Is 200 or 250MB 3G Data Per Month Enough? Perhaps Once but Not Now

U.S. mobile carriers have moved to tiered 3G data plans. AT&T, for example, offers a “Data Plus” plan to provides 200MB of data per month for $15 per month. Their “Data Pro” plan provides 2GB of data per month for $25 per month. You might think that if data charges are linear, AT&T should only charge $2.50 per month for the 200MB plan since it is one-tenth of the data quota alloted by the 2GB plan. If AT&T wanted to provide a realistic and desirable tiered plan, AT&T would offer a 1GB per month plan priced at $12.50 per month. This would be extremely attractive and probably provide a good value for the vast majority of their customers.

The actual purpose of AT&T and other carriers’ odd tiered plans with either tiny or moderately large amounts of data and nothing in between is to provide the illusion of choice but actually driving you to the higher priced plan for more data than you might need (unless you tether in which case it might be less than you need).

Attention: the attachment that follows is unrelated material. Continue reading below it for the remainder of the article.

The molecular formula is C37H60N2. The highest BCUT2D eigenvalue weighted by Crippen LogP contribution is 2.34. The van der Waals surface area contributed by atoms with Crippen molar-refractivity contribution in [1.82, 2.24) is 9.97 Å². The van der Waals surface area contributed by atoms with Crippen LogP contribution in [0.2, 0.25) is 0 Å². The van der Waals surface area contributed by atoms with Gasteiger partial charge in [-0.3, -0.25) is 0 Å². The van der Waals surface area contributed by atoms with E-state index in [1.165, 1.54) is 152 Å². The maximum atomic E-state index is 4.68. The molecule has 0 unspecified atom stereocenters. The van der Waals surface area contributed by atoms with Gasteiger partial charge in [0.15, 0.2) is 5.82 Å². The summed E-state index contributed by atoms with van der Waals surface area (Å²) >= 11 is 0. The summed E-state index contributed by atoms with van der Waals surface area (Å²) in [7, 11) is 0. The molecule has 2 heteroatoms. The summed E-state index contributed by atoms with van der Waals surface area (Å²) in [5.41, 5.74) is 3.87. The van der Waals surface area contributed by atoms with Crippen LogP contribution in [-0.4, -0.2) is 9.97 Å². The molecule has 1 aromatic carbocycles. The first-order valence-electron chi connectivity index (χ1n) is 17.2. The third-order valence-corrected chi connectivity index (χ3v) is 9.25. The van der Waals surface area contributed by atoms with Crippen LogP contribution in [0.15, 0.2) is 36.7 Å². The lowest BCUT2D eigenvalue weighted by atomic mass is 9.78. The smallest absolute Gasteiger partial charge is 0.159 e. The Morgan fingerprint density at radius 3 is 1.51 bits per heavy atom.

I took a look at my own 3G data usage (for an iPhone 4) as reported by AT&T Wireless for the psat six months and noted that while my usage would have fit in the under 200MB limit for two of the months, my 3G data usage surged in late July/early August and leveled off between 450 and 500MB of data per month for the past three months. My guess is that my data use surge is tied to my purchase of the iPhone 4 on June 24 (its launch day). As you can see from my graph, if my data usage remains stable, I would be a prime candidate for 1GB plan. As it is, I will stay with the higher priced plan even though my data usage is nowhere near (currently) the 2GB quota limit.